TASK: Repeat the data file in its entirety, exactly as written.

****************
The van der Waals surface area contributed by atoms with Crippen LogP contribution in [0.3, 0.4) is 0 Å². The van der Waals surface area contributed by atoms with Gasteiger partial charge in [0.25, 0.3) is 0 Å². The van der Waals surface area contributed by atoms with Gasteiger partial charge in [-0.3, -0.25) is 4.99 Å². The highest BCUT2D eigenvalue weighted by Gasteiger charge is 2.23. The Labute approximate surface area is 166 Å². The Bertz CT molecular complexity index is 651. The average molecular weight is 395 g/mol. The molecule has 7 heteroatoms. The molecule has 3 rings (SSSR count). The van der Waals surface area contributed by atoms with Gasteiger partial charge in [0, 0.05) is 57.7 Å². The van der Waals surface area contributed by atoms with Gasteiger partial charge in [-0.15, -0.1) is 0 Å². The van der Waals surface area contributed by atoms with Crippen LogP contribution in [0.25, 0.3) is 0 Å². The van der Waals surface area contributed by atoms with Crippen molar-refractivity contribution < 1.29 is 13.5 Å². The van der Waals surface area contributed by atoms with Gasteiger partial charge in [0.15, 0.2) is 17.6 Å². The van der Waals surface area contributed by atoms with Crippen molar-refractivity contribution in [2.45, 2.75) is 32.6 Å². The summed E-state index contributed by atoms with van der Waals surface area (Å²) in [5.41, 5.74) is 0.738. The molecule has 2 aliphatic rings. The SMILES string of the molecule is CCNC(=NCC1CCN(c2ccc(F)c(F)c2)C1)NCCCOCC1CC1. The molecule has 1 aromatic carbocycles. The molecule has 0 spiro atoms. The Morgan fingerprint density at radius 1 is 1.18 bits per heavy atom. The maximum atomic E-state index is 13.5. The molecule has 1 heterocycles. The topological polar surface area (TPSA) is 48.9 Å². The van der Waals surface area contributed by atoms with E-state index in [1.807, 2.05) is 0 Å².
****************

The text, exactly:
The van der Waals surface area contributed by atoms with Crippen LogP contribution in [0.3, 0.4) is 0 Å². The van der Waals surface area contributed by atoms with Gasteiger partial charge in [0.25, 0.3) is 0 Å². The van der Waals surface area contributed by atoms with Gasteiger partial charge in [-0.3, -0.25) is 4.99 Å². The highest BCUT2D eigenvalue weighted by Gasteiger charge is 2.23. The Labute approximate surface area is 166 Å². The Bertz CT molecular complexity index is 651. The average molecular weight is 395 g/mol. The molecule has 7 heteroatoms. The molecule has 3 rings (SSSR count). The van der Waals surface area contributed by atoms with Gasteiger partial charge in [0, 0.05) is 57.7 Å². The van der Waals surface area contributed by atoms with Gasteiger partial charge in [-0.15, -0.1) is 0 Å². The van der Waals surface area contributed by atoms with Crippen LogP contribution in [0.25, 0.3) is 0 Å². The van der Waals surface area contributed by atoms with Crippen molar-refractivity contribution < 1.29 is 13.5 Å². The van der Waals surface area contributed by atoms with Gasteiger partial charge in [0.15, 0.2) is 17.6 Å². The van der Waals surface area contributed by atoms with Crippen molar-refractivity contribution in [2.45, 2.75) is 32.6 Å². The summed E-state index contributed by atoms with van der Waals surface area (Å²) in [5.41, 5.74) is 0.738. The molecule has 2 aliphatic rings. The SMILES string of the molecule is CCNC(=NCC1CCN(c2ccc(F)c(F)c2)C1)NCCCOCC1CC1. The molecule has 1 aromatic carbocycles. The molecule has 0 spiro atoms. The Morgan fingerprint density at radius 1 is 1.18 bits per heavy atom. The maximum atomic E-state index is 13.5. The molecule has 1 heterocycles. The topological polar surface area (TPSA) is 48.9 Å². The van der Waals surface area contributed by atoms with E-state index in [1.807, 2.05) is 0 Å².